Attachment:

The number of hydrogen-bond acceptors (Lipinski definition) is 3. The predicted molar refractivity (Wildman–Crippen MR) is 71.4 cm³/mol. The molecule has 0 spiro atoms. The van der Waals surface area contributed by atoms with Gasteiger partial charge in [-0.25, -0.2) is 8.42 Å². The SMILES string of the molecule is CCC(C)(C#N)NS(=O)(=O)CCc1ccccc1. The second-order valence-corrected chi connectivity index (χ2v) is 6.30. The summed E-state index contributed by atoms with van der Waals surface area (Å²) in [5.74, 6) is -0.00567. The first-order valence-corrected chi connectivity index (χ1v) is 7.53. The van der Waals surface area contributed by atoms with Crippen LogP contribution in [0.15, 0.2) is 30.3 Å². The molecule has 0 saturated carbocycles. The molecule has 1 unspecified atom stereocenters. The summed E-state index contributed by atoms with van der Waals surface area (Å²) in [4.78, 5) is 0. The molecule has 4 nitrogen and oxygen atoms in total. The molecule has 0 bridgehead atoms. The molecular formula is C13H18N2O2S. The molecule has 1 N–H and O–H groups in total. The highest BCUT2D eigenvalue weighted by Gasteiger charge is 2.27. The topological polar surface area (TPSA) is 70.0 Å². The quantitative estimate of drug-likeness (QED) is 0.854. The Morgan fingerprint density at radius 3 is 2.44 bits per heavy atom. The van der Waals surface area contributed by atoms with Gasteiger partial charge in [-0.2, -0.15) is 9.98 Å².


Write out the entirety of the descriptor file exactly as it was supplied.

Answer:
The number of hydrogen-bond acceptors (Lipinski definition) is 3. The predicted molar refractivity (Wildman–Crippen MR) is 71.4 cm³/mol. The molecule has 0 spiro atoms. The van der Waals surface area contributed by atoms with Gasteiger partial charge in [-0.25, -0.2) is 8.42 Å². The SMILES string of the molecule is CCC(C)(C#N)NS(=O)(=O)CCc1ccccc1. The second-order valence-corrected chi connectivity index (χ2v) is 6.30. The summed E-state index contributed by atoms with van der Waals surface area (Å²) in [5.74, 6) is -0.00567. The first-order valence-corrected chi connectivity index (χ1v) is 7.53. The van der Waals surface area contributed by atoms with Crippen LogP contribution in [0.15, 0.2) is 30.3 Å². The molecule has 0 saturated carbocycles. The molecule has 1 unspecified atom stereocenters. The summed E-state index contributed by atoms with van der Waals surface area (Å²) in [4.78, 5) is 0. The molecule has 4 nitrogen and oxygen atoms in total. The molecule has 0 bridgehead atoms. The molecular formula is C13H18N2O2S. The molecule has 1 N–H and O–H groups in total. The highest BCUT2D eigenvalue weighted by Gasteiger charge is 2.27. The topological polar surface area (TPSA) is 70.0 Å². The quantitative estimate of drug-likeness (QED) is 0.854. The Morgan fingerprint density at radius 3 is 2.44 bits per heavy atom. The van der Waals surface area contributed by atoms with Gasteiger partial charge in [-0.2, -0.15) is 9.98 Å².